CARACAS (Reuters) – Venezuela’s opposition called on Monday for a national shutdown against President Nicolas Maduro in a major escalation of protests against a leftist government it accuses of flouting the people’s will.
“We are not going to allow the destruction of Venezuela. The whole country overwhelmingly rejects the Maduro regime,” said opposition leader Freddy Guevara, announcing the first 24-hour strike in nearly four months of anti-government demonstrations that have led to some 100 deaths.
The opposition – which wants restaurants, shops and transport to come to a standstill on Thursday – said it would also take steps to set up a “national unity” government and name new alternative judges to the pro-Maduro Supreme Court.
That raised the possibility of a parallel state structure to challenge government-controlled institutions.
The opposition said it brought 7.6 million people out on Sunday for an unofficial vote intended to de-legitimize a man they call a dictator.
Maduro’s foes are demanding a presidential election and want to stop his plan to create a controversial new legislative super-body called a Constituent Assembly in a July 30 vote.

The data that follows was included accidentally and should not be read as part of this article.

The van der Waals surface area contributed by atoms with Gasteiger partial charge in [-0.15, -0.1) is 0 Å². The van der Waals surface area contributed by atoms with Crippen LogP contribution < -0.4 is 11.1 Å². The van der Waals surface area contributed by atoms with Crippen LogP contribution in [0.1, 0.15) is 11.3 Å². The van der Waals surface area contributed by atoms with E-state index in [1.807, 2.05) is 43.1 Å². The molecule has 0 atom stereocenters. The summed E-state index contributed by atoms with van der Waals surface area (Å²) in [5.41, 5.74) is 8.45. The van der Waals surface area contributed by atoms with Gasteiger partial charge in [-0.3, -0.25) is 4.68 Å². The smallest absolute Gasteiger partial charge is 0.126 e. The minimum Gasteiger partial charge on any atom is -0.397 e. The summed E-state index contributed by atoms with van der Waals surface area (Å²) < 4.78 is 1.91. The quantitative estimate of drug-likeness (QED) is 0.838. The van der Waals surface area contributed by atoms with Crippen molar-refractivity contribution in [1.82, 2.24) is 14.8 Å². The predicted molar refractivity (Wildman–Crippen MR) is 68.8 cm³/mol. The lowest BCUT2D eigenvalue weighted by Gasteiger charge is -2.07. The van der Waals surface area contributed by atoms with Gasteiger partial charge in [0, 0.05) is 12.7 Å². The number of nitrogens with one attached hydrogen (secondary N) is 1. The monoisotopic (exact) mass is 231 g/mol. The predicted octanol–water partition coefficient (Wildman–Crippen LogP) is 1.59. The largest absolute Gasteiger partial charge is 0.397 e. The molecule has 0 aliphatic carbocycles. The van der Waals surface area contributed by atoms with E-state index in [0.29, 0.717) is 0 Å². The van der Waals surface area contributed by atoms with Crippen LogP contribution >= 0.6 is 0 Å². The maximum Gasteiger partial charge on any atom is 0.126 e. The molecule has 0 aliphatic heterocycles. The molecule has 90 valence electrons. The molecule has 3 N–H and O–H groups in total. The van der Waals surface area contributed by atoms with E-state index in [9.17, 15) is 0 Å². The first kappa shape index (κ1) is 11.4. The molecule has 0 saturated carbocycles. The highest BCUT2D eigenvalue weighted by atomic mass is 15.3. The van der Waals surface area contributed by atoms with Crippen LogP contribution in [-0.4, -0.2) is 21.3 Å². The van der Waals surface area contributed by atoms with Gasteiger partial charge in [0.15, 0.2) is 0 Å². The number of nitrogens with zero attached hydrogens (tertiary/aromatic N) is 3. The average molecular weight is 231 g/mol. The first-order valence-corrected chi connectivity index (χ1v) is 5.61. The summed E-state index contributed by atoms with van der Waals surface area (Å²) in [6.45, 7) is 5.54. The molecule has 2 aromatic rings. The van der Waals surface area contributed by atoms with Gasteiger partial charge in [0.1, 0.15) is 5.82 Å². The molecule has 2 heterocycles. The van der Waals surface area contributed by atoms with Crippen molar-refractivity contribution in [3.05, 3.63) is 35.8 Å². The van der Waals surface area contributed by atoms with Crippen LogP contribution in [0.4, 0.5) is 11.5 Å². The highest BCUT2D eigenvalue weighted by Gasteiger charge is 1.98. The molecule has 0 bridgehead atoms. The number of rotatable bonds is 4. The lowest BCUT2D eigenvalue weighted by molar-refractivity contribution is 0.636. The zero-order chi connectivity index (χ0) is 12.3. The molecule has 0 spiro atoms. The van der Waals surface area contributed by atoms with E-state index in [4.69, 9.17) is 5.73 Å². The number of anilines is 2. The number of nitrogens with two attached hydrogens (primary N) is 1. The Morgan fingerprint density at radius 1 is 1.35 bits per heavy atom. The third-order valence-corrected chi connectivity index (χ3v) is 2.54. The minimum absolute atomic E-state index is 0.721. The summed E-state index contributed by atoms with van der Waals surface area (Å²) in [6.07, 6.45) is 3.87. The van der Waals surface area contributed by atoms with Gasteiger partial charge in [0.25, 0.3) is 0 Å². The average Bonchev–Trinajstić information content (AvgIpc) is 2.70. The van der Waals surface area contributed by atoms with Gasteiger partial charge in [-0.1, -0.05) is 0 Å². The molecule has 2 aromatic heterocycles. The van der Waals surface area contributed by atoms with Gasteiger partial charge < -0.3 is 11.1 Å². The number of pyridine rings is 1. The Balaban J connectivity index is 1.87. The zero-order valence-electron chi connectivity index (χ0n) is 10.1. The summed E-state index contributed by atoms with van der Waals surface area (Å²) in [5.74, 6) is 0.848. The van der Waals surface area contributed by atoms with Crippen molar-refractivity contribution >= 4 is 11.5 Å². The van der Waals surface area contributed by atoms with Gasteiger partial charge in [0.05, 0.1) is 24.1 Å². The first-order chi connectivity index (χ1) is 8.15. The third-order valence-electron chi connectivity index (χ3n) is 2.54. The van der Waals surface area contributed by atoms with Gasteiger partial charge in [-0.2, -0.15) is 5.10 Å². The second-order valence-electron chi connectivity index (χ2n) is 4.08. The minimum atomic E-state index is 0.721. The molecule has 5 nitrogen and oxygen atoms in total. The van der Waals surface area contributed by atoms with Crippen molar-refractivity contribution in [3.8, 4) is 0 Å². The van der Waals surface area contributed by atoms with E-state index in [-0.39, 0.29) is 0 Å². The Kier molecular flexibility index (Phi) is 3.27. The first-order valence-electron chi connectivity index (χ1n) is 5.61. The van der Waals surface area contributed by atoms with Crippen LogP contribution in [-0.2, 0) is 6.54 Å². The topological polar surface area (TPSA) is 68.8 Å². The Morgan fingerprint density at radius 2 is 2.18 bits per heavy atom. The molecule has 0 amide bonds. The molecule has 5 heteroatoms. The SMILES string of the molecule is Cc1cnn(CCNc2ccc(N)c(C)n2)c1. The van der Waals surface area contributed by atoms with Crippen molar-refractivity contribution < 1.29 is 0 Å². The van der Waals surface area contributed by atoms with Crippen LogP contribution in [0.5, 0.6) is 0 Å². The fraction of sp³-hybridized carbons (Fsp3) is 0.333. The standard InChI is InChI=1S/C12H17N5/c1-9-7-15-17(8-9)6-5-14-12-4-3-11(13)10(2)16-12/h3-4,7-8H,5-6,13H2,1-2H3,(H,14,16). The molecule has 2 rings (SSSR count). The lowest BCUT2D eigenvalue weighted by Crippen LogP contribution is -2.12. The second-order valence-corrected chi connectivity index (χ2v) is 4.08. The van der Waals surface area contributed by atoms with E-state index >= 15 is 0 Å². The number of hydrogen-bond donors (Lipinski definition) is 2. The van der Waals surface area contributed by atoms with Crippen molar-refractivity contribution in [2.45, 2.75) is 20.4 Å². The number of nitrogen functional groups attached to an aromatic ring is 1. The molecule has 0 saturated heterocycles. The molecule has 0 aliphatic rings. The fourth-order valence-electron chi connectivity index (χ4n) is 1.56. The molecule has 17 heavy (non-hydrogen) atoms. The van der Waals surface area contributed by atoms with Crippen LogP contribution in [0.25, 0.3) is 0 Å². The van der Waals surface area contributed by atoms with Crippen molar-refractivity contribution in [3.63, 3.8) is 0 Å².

They are also seeking freedom for about 400 jailed activists, independence for the opposition-controlled legislature, and permission for foreign humanitarian aid to Venezuelans suffering shortages and hunger.
Guevara said the opposition would only talk with the government if the constituent plan was withdrawn. The hardball strategy recalls events before a short-lived coup against Maduro’s predecessor and mentor Hugo Chavez in 2002.
(For a graphic on Venezuela’s dark days, click tmsnrt.rs/2qsTmHg)
Venezuela’s leading business group Fedecamaras, which played a major role against Chavez in 2002, said it would be up to each company and its workers to decide whether to heed opposition actions.
On Sunday, opposition supporters voted overwhelmingly – by 98 percent – to reject the proposed new assembly, urge the military…